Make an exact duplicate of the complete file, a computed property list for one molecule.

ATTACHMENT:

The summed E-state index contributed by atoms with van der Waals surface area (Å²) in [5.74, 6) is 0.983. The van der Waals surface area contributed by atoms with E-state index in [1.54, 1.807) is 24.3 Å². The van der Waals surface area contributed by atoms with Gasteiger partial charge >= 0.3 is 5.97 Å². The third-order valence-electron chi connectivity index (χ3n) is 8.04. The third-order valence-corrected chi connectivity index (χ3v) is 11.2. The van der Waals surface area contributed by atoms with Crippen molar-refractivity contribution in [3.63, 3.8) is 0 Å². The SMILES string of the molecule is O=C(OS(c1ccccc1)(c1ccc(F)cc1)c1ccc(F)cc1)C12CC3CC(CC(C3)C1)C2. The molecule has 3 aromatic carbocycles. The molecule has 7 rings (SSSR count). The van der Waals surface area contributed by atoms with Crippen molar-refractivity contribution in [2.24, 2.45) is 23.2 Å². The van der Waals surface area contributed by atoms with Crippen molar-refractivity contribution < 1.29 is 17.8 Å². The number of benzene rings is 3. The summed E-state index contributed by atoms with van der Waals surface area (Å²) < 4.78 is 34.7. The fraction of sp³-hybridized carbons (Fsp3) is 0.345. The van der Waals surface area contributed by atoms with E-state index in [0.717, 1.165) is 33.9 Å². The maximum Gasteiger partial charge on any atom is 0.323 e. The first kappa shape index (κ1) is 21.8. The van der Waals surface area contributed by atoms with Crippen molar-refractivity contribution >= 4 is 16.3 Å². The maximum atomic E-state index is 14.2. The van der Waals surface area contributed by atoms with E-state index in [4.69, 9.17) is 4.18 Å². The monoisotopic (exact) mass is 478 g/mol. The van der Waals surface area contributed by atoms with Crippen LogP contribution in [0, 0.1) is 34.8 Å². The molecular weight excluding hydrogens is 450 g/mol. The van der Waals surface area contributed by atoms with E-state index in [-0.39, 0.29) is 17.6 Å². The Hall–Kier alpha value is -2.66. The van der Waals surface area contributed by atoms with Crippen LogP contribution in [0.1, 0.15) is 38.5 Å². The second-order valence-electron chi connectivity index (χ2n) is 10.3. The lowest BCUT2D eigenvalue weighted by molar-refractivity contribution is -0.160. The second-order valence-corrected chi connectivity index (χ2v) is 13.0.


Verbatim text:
The summed E-state index contributed by atoms with van der Waals surface area (Å²) in [5.74, 6) is 0.983. The van der Waals surface area contributed by atoms with E-state index in [1.54, 1.807) is 24.3 Å². The van der Waals surface area contributed by atoms with Gasteiger partial charge >= 0.3 is 5.97 Å². The third-order valence-electron chi connectivity index (χ3n) is 8.04. The third-order valence-corrected chi connectivity index (χ3v) is 11.2. The van der Waals surface area contributed by atoms with Crippen molar-refractivity contribution in [3.63, 3.8) is 0 Å². The SMILES string of the molecule is O=C(OS(c1ccccc1)(c1ccc(F)cc1)c1ccc(F)cc1)C12CC3CC(CC(C3)C1)C2. The molecule has 3 aromatic carbocycles. The molecule has 7 rings (SSSR count). The van der Waals surface area contributed by atoms with Crippen molar-refractivity contribution in [2.24, 2.45) is 23.2 Å². The van der Waals surface area contributed by atoms with Crippen molar-refractivity contribution < 1.29 is 17.8 Å². The number of benzene rings is 3. The summed E-state index contributed by atoms with van der Waals surface area (Å²) < 4.78 is 34.7. The fraction of sp³-hybridized carbons (Fsp3) is 0.345. The van der Waals surface area contributed by atoms with E-state index in [0.717, 1.165) is 33.9 Å². The maximum Gasteiger partial charge on any atom is 0.323 e. The first kappa shape index (κ1) is 21.8. The van der Waals surface area contributed by atoms with Crippen molar-refractivity contribution >= 4 is 16.3 Å². The maximum atomic E-state index is 14.2. The van der Waals surface area contributed by atoms with E-state index in [4.69, 9.17) is 4.18 Å². The monoisotopic (exact) mass is 478 g/mol. The van der Waals surface area contributed by atoms with Crippen LogP contribution in [0, 0.1) is 34.8 Å². The molecular weight excluding hydrogens is 450 g/mol. The van der Waals surface area contributed by atoms with E-state index in [-0.39, 0.29) is 17.6 Å². The Hall–Kier alpha value is -2.66. The van der Waals surface area contributed by atoms with Crippen LogP contribution in [0.1, 0.15) is 38.5 Å². The second-order valence-electron chi connectivity index (χ2n) is 10.3. The lowest BCUT2D eigenvalue weighted by molar-refractivity contribution is -0.160. The second-order valence-corrected chi connectivity index (χ2v) is 13.0.